Marijuana stocks have started out 2019 on a positive note, and investors who see the promise of the cannabis industry are looking for the best way to invest in the space. One key proposition for many cannabis investors is finding promising companies that are likely to get attention from bigger players in the field, whether it's through key partnerships with nonmarijuana companies or buyouts from established marijuana businesses looking to expand their scope. Smart deals can make a company more successful, but bad deals can prove costly in the current ultracompetitive environment.
One of key deals in 2018 involved the acquisition of MedReleaf by Aurora Cannabis (NYSE:ACB). The $2.5 billion deal became the largest buyout in industry history, marking the latest in a series of Aurora purchases designed to add to its growing capacity. Having been announced in May, Aurora completed the acquisition in July. Six months after the deal closed, now's a good time to reflect on the MedReleaf acquisition to see what difference it's made for Aurora -- and whether it represents a model for other cannabis companies to follow in their own expansion plans.
Why Aurora thought MedReleaf was a good buy
Under the terms of the deal, shareholders got 3.575 shares of Aurora Cannabis for every MedReleaf share that they owned. That represented a 34% premium above the average price of MedReleaf shares during the 20 trading days preceding the offer. Although that's a sizable markup, it was far less than Aurora had paid in some of its previous deals.
Still, even at the time, some had concerns about how much Aurora was paying for MedReleaf. With MedReleaf having annual production capacity of roughly 140,000 kilograms of cannabis at the time of the deal, the purchase price amounted to nearly $18,000 per kilogram of capacity.
Moreover, Aurora structured its purchase of MedReleaf as an all-stock deal. For investors who've gotten used to the big share-price increases that cannabis stocks saw in the second half of 2018, that might seem to have been a good capital allocation strategy. Yet at the time of the deal in May, Aurora Cannabis was going through a share-price slump that had lopped nearly half its value off the stock in just a few months. That didn't stop Aurora from issuing the huge number of new shares necessary to make the deal go through.
What MedReleaf has done for Aurora
So far, Aurora seems to be happy with how the acquisition went. In Aurora's most recent quarterly conference call, CEO Cam Battley pointed to several success stories related to MedReleaf:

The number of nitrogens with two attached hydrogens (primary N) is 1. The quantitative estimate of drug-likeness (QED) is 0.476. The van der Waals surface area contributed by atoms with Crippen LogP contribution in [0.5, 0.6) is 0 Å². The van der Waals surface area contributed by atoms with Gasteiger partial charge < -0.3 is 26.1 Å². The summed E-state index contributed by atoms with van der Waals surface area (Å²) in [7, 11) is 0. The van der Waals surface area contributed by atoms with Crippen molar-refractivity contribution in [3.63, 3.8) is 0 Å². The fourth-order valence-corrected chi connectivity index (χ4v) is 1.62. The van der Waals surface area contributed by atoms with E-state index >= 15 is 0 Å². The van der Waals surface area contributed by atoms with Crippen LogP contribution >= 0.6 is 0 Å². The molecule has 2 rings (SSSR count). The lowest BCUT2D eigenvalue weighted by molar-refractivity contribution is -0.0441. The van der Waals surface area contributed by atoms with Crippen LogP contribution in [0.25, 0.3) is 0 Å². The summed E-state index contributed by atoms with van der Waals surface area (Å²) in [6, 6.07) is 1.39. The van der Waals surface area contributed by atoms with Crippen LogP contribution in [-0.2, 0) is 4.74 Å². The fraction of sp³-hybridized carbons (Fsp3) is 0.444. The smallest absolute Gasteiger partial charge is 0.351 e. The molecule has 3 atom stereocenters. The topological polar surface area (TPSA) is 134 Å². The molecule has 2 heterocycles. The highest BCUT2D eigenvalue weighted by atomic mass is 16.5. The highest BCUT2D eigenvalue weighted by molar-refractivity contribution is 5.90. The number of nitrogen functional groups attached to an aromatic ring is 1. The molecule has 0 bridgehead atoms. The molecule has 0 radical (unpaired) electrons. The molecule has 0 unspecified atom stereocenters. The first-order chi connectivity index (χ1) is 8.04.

- MedReleaf's San Rafael brand had the most popular strain of cannabis in the Ontario recreational market, helping Aurora hit 30% market share in the province. MedReleaf's brands have shown similar success across the adult recreational marijuana market.
- The addition of MedReleaf production facilities helped Aurora more than double its production levels in just three months' time.
- Aurora has been able to use MedReleaf's operational methods and data-driven cultivation practices to boost production across its network.
- MedReleaf's interest in a Colombian business has helped Aurora expand its scope in South America, which has a lot of potential to be a key market for the marijuana company.
Of course, not everything about the deal was immediately beneficial. Because of the way that MedReleaf priced its extract products, overall average sales prices fell for Aurora after the integration was complete. Yet MedReleaf got higher prices for its dried cannabis products on the medical side of the business, and that had positive effects for Aurora.
In the long run, Aurora has high hopes that the successful integration of MedReleaf will lead to innovative new products, advances in production capacity, and efficiency gains that will benefit shareholders. With its Markham facility contributing to Aurora's overall boom in total cannabis capacity, MedReleaf could well prove to have been a crucial buy for the budding marijuana giant.
Sales need to catch up to supply
Just about the only hesitation investors have coming into 2019 is whether the demand side of the cannabis business will keep up with Aurora's supply expansion. Last week, Aurora said that sales would come in between 50 million Canadian dollars and CA$55 million during the fiscal second quarter, and although that's a big rise from previous quarters, it's not quite as much as many had hoped to see for the first period during which recreational cannabis sales in Canada were taking place.
Looking forward, Aurora will need to see further legalization of marijuana in key markets, especially a greater number of U.S. states. When those markets open, though, Aurora aims to be ready to serve them -- and acquisitions like the MedReleaf purchase are essentially bets that cannabis markets will open fast enough to warrant Aurora's early sense of urgency.